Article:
20 And when the disciples saw it, they marvelled, saying, How soon is the fig-tree withered away!
And when the disciples saw it.' That is, on the morning following, Mark xi. 20. 'They marvelled;' or wondered; and said,' &c. Peter said this, Mark xi. 21. Matthew means only to say that this was said to him: Mark tells us that it was Peter said it.
21 Jesus answered and said unto them, Verily, I say unto you, If ye have faith, and doubt not, ye shall not only do this which is done to the fig-tree, but also, if ye shall say unto this mountain, Be thou removed, and be thou cast into the sea; it shall be done.
Jesus took occasion from this to establish their faith in God, Mark xi. 22. He told them that any difficulty could be removed by faith. To remove a mountain, denotes the power of overcoming any difficulty. The phrase was so used by the Jews.
22 And all things whatsoever ye shall ask in prayer believing, ye shall receive.
He adds an encouragement for them to pray, assuring them that they should have all things which they asked. This promise was evidently a special one, given to them in regard to working miracles.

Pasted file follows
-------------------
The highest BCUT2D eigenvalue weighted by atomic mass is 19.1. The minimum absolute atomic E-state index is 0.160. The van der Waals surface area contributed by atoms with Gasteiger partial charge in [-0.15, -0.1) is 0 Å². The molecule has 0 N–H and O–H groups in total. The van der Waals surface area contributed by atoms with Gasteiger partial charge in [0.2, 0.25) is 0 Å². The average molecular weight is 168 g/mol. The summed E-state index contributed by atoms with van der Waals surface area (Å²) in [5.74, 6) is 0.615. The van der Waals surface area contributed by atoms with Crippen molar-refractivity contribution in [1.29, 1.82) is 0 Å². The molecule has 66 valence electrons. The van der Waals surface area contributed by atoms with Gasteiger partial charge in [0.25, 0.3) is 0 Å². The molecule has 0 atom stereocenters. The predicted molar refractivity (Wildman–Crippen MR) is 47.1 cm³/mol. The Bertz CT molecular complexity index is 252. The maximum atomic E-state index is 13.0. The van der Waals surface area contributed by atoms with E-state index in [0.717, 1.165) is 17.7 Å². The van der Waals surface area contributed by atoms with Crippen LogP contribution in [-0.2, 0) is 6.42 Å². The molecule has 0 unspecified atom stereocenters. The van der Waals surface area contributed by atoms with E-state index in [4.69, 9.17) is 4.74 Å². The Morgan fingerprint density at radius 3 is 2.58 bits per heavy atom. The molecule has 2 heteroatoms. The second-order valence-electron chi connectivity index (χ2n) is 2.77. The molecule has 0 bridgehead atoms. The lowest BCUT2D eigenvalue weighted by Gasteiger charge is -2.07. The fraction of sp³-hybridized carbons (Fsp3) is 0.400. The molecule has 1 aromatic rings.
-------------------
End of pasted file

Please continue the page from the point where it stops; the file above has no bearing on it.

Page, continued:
23 And when he was come into the temple, the chief priests and the elders of the people came unto him as he was teaching, and said, By what authority
doest thou these things? and who gave thee this authority?
See also Mark xi. 27-33. Luke xx. 1-8. 'When he was come into the temple.' That is, probably, into the inner court: the court of the Israelites. They took this opportunity when he was not surrounded by the multitude. By what authority,' &c. There was a show of propriety in this question. He was making great changes in the affairs of the temple, and they claimed to know why this was done, contrary to their permission. He was not a priest; he had no civil or ecclesiastical authority, as a Jew. "These things.' The things which he had just done, in turning over the seats of those that were engaged in traffic, ver. 12.